UCF provides an academic framework for your post-graduate medical training and supports current strategies in adult education to maximize your growth. North Florida Regional Medical Center, as our primary training site, is a community-based, academic internal medicine residency training hospital dedicated to training physicians for careers in hospital medicine, outpatient medicine, traditional internal medicine or fellowship training. The program has developed some unique curricular learning models that emphasize developing a clear understanding and appreciation for the natural history of disease, appropriate and cost-effective use of diagnostic tests and knowledge of “best practice” and evidence-based treatment.
Our program supports independent learning and research. Research in GME is broadly defined as all scholarly activity, including case reports, case series, book chapters, review articles, retrospective research and prospective research. Residents are also tasked with various quality improvement projects. These projects, which often operate internally, can also go through an approval process allowing that effort to transform into external publication. Residents will benefit from our dedicated GME Office of Research, monthly resident research education and collaboration sessions. HCA has access to one of the largest clinical databases in the country. Residents access this data for research purposes with IRB approval and with the help biostatisticians and an on-site research fellow. The training and resources provide both experienced and less experienced learners with the opportunity to engage in clinical research. Residents will acquire knowledge of research performance and develop skills required to accurately assess, critically analyze and fluently discuss the medical literature.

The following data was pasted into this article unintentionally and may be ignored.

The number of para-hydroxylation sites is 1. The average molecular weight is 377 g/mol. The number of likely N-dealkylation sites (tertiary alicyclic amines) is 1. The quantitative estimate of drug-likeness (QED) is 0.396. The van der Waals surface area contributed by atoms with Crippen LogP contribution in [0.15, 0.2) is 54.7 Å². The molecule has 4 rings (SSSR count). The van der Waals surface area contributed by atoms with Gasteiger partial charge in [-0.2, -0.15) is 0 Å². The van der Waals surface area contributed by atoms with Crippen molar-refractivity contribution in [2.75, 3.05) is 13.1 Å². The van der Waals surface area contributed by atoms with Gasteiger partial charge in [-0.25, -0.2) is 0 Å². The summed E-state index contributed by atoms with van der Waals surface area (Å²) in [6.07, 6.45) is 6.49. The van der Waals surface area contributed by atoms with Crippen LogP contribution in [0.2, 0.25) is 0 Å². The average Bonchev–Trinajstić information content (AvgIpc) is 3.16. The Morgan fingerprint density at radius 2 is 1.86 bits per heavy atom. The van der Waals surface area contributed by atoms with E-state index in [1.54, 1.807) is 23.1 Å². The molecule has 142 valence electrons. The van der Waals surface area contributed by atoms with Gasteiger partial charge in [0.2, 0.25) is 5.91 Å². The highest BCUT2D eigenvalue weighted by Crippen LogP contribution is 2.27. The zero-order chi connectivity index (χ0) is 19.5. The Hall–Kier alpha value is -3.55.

The program has adopted a 4+1 teaching block model design. Residents will spend four weeks of each block rotating on an inpatient, emergency medicine, or elective service. During one week of the five week block the resident will rotate in the continuity clinic.
  • Ability to carry out the duties as required by the internal medicine residency program.
  • Proficiency in the English language.
  • Meet one of the following qualifications:
    1. Graduate of a medical school in the US or Canada accredited by the Liaison Committee on Medical Education (LCME), or
    2. Graduate of a college of osteopathic medicine in the US or Canada accredited by the American Osteopathic Association (AOA).
    3. Eligible for temporary resident licensure in the state of Florida. Eligibility requirements are listed here.
    4. Medical school graduation within two years of potential start date.
The 18-month curriculum emphasizes the medical, pathological, psychosocial, radiologic and in some cases the preoperative and surgical management of disease. Cost-effective management of certain aspects of chronic disease may also include lifestyle or psychosocial strategies. Evidence behind this approach will be analyzed and incorporated into treatment algorithms where compatible with standard of care. We believe that it is important for our learners to have an in-depth appreciation and understanding of the natural history, pathophysiology, and psychosocial aspects of disease and to learn the skill of clinical reasoning and forming patient partnerships through effective communication and management. Our inpatient and outpatient curriculum includes education on common, straightforward disease processes as well as the less common or more ambiguous disease processes. Residents will be exposed to each key topic through multiple modalities of learning during their training, reinforcing key concepts, recall and application of information.